While it is good that you are ready to move on to a new and promising relationship, it is apparent that your daughter is not quite ready. For a while to come, it is likely that your daughter will feel a strict allegiance to her biological parents because they are all she has known for most of her life. She will probably accept your new relationship eventually over time, but it is not something you can force. Time and patience are required.
You use the term “introduce” when referring to your boyfriend meeting your daughter. If she has not met this man yet, it might be wise to postpone the introduction. Right now your daughter needs to feel that she is a main priority in your life despite the changes your family has undergone due to the divorce.
Please remember that while you know she is your priority, she may not feel that way. From her perspective, she may feel like she is not as important as she once was. We can never assume that children accept and understand everything they see or are told. Many times kids' take on things is very different from what we see or think.
If she has met your boyfriend, try to keep her exposure to him neutral. Limit their time together until you and your boyfriend know that your relationship is progressing to a serious level. When you are all together, make sure the situation does not cause you to divide your attention between her and your boyfriend.
When your daughter seems receptive, let the time you spend together happen naturally. Don’t force activities. When she seems resistant, let her know that it is OK as well. You want to acknowledge her feelings but not cater to them. She has to know that while you love and care for her, you will not be manipulated by her behavior.
Often in divorce situations, when parents start to date again children feel like the absent, biological parent is being replaced. Assure your daughter that her father will always be her father whether he lives with her full-time or not. He will always love her and be part of her life. Your boyfriend is not a replacement for her father; no one could replace him. He is another adult who will love and care for her. You may have to explain this many times before she understands it or accepts it.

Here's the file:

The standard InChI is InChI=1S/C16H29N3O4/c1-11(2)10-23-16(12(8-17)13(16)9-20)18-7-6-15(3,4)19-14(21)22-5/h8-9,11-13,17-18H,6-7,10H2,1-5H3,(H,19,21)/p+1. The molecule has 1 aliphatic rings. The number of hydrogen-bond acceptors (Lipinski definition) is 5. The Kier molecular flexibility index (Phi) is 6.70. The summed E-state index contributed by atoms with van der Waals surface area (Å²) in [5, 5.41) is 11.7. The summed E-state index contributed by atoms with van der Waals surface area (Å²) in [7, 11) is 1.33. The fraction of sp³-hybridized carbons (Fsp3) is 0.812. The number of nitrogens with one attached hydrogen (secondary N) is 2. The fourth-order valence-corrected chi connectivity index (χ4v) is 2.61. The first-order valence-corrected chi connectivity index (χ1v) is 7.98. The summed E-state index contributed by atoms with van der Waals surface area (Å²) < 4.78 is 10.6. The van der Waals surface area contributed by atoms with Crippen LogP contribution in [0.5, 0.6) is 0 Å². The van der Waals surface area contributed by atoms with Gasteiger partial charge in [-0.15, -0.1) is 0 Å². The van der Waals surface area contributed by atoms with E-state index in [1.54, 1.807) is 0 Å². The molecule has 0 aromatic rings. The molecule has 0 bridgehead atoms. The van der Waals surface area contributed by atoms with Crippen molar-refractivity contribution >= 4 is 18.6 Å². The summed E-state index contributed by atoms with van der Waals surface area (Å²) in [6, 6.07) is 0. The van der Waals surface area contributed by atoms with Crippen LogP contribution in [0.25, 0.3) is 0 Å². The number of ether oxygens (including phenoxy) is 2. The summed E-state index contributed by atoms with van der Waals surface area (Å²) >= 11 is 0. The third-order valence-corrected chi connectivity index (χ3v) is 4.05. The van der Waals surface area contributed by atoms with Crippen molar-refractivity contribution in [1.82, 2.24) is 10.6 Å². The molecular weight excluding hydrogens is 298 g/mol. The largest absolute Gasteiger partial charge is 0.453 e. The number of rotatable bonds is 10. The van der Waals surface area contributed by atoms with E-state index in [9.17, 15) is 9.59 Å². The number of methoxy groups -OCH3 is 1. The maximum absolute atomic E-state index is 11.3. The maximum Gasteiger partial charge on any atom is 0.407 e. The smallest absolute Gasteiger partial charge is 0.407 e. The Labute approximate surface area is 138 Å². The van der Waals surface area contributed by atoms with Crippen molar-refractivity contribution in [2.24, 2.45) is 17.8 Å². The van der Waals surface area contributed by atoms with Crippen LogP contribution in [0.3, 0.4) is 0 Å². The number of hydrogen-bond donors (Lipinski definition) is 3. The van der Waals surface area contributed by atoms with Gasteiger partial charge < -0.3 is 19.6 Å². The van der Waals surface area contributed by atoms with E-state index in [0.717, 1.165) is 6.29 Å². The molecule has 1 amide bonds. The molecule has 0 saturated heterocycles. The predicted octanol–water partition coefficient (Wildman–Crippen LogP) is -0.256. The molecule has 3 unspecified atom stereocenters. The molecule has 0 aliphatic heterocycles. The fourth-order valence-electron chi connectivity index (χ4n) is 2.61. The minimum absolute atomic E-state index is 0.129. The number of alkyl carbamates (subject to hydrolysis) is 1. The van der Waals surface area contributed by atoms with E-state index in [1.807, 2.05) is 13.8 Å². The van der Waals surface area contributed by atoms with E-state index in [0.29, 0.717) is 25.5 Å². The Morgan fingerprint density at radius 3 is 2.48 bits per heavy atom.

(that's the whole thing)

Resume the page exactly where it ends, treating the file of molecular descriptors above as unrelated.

Communication is vital. Keep talking with your daughter. How she views the divorce now at age 10 is different than how she viewed it when it first happened at age 7. Her friends may also be sharing their own stories of divorce with her. Even if the situations are different, your daughter could be applying a friend’s divorce circumstances to her own family’s situation.
Spend time talking with your daughter when your boyfriend is not present. Keep reminding her that he is not taking her dad’s place, nor is he taking you away from her. Neither is happening now or in the future.
If you and your ex-husband manage a positive co-parenting relationship, you could enlist his help as well. Perhaps he has started a new relationship too. He could have similar conversations with your daughter to reinforce what you have discussed with her. She may come to understand that all will be well if both of you are doing the same thing.